For the sake of simplicity, I’ll be demonstrating the technique using Microsoft PowerPoint as it is the software available to the vast majority of educators. Nevertheless, the concepts learned in this software can be applied to nearly any other presentation software.

For the purpose of this demonstration, I’ll be transforming a square into a circle. Start by establishing your background “set” and choosing the initial placement of your original shape (square in this example ). Any modifications which include, but aren’t limited to, colour, size, shape, background colour, etc. must be done at this first stage. I chose a simple gallery wall as the background for my animation and chose to add a black outline around a white square for my initial shape.

To streamline the animation process, I suggest adding this function to the “Quick Access Toolbar”, Duplicate Slide. To do this, click on the Drop-Down Menu button and select “More Commands…” which should be the last selectable menu item. Next, in the Ribbon and Toolbar menu pane, select “Quick Access Toolbar” then select “All Commands” from the “Choose Commands From:” drop-down list. Once the list of “All Commands” has populated, scroll down to find the “Duplicate Slide” command. Select it in the left column and press on the right facing arrow to add it to the “Quick Access Toolbar” column on the right. Click on the “Save” button in the bottom right hand corner of the Ribbon and Toolbar menu pane to make this change permanent. You should now see that the “Duplicate Slide” shortcut has been added to the “Quick Access Toolbar”.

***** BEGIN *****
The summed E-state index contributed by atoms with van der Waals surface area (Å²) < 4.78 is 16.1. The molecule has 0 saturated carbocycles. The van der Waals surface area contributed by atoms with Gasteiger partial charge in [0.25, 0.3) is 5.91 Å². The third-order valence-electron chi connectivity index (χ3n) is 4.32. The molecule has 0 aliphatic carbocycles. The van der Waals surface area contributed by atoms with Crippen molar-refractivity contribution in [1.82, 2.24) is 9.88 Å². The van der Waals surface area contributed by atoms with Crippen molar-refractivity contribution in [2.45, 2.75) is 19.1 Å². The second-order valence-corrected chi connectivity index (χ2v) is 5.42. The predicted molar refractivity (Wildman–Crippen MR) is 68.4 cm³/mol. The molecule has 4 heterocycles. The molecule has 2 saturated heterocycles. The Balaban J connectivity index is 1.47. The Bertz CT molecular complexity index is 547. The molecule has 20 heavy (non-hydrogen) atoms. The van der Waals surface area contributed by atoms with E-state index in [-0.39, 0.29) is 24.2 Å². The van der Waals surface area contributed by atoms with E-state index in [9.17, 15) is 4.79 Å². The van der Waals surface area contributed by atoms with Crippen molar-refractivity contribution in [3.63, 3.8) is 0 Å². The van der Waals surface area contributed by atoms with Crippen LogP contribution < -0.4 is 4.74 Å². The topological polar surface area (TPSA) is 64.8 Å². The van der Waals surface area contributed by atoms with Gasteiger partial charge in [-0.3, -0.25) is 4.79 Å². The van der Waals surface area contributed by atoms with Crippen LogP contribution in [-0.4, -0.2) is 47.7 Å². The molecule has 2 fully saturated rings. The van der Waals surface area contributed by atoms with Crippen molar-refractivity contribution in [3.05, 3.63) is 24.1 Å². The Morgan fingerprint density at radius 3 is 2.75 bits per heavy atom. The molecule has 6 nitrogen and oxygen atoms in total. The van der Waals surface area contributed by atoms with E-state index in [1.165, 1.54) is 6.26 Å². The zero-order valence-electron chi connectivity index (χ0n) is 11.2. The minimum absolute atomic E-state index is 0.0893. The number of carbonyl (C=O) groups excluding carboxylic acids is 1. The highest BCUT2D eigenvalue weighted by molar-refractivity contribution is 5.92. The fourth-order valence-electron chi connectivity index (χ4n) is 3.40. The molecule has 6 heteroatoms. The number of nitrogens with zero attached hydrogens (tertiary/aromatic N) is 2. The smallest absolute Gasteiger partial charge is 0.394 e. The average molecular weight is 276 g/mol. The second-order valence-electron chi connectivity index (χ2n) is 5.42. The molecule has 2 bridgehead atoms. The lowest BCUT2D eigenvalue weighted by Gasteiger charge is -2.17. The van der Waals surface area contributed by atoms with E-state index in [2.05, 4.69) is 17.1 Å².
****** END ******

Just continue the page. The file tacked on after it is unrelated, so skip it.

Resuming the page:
The second option for quickly accessing the “Duplicate Slide” function is to use the keyboard shortcut: Shift + Command (or Control) + D.

To begin animating a sequence, start with an initial frame (slide ) and duplicate it. On the duplicated slide, move everything in the frame you would like to animate in nearly imperceptible increments. The idea is to move everything in the frame you would like to animate incrementally, duplicate the slide, and repeat the process. During this process, students learn to manipulate the shapes in interesting ways to transform them into other shapes.

*Here’s a tip, if you want to cease movement momentarily, simply duplicate slides without altering them.

Step 4: Animating a Sequence

Once you have a sequence of images you would like to animate, navigate to the “Transitions” tab. Here, changes to a few key settings will automatically animate your sequence. First, change the option to move to the next slide not “On Mouse Click” but instead “After” a certain number of seconds. The number of seconds should be set to 00.00. Another setting that should be altered is the “Duration” spent on each slide. Set the “Duration” to 00.01 (the smallest possible denomination ). The last step (which can’t be overlooked ) is to select “Apply To All”. This will apply the changes to the entire sequence of slides, animating it. The “After” and “Duration” values can be altered to adjust the animation sequence.

Step 5: Exporting the Animation As a Video File

Now that the animation has been realized, you can choose to have the students submit their finished animations as either a PowerPoint (.pptx) file or as a video file (.MP4 or .MOV). My preference is for them to submit both a .pptx file and a video file, either a .MP4 or .MOV.

To export the presentation as a video file, navigate to the "File" menu and select "Export ". Once in the "Export " menu pane, select either "MP4" or "MOV". I selected "MP4", and left the preset settings as is. Select "Export " at the bottom right of the menu pane and a video will be created.

Step 6: Animation Example and Next Step

I've provided an extremely simple example for demonstration purposes of a square transforming into a circle. This technique would truly excel as a visual storytelling tool for concepts in a variety of subjects, such as Science. For example, this technique could be used by students to illustrate processes in Biology such as the Stages of Mitosis. The possibilities of this technique in the classroom, in any subject, are truly endless! Try it out in your teaching subject and share your results with the community by using the Teacher Notes section!


Mr. Ham